Lately I was using Power Automate to retrieve ALL accounts in our Dynamics 365 system, which is something that I have never really done before. Most of the time I will have an OData filter to be a little more specific, but this time I wanted everything. I was expecting this to take a while but I was not expecting it to crash. At this point in time - if you hadn’t read the title - you may expect this to be a timeout issue, but this was not the case. It crashed relatively quickly, in around 90 seconds, with the error "Buffer Overflow" saying:
This error was new to me, I could understand what it was saying but I also had never experienced this before so was a little perplexed. It makes sense for a retrieve to have a buffer limit but I wouldn’t have assumed it would ever be reached, especially when our Accounts entity only has 2051 records. But it turns out this is something we should be careful of, especially when the solution is rather simple.
When retrieving records through Power Automate you are able to apply a range of parameters:
· Select columns
· Filter rows
· Sort By
· Expand Query
· Fetch Xml Query
· Row count
· Skip token
· Partition ID
Obviously one way to lower the buffer usage would be to lower the number of records retrieved, we could do this with Filter rows, Fetch Xml Query or Row count. However, that means we are not meeting the criteria of retrieving all records so we need to look for another solution!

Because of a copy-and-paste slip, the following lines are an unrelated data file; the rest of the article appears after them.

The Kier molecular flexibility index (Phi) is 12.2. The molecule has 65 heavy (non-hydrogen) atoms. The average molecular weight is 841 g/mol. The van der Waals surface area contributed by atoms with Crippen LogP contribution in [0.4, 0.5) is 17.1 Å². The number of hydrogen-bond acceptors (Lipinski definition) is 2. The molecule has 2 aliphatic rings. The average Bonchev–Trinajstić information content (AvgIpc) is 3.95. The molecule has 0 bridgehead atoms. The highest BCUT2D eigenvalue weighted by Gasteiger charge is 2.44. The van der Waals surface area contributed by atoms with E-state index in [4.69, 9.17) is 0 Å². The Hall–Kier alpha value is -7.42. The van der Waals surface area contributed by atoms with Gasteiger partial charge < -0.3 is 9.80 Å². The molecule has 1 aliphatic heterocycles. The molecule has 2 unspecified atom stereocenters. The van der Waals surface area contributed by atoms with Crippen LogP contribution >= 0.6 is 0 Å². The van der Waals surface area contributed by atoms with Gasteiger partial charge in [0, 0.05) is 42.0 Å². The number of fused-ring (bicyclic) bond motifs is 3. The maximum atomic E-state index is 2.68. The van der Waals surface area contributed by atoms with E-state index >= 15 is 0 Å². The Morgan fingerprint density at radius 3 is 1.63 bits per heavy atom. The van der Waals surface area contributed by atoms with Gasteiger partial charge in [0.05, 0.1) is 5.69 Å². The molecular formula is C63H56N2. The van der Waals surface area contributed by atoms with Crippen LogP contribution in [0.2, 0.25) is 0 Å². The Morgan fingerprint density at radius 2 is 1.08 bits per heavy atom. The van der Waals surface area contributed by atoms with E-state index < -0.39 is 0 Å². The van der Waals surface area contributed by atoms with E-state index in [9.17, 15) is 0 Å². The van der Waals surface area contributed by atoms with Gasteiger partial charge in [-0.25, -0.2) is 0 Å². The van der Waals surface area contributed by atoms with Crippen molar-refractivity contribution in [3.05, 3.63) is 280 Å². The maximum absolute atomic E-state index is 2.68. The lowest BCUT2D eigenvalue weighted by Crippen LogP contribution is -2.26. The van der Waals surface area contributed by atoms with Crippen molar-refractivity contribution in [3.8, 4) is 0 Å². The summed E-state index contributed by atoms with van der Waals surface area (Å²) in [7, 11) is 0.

The solution is to use the select columns option and only retrieve the columns we actually need. This makes a lot of sense when you think about, if you were to make an Advanced Find query would you add all columns or just the ones you wanted to see? You may also know that adding more columns in a view/advanced find increases the time to retrieve the records. So why add an action to retrieve records in CRM with ALL columns, it just doesn’t make sense. The only downside is that you need to type them in manually using their logical names in a comma separated list. This is okay for a customisation-savy user or a developer, but might be a little more confusing for a casual user.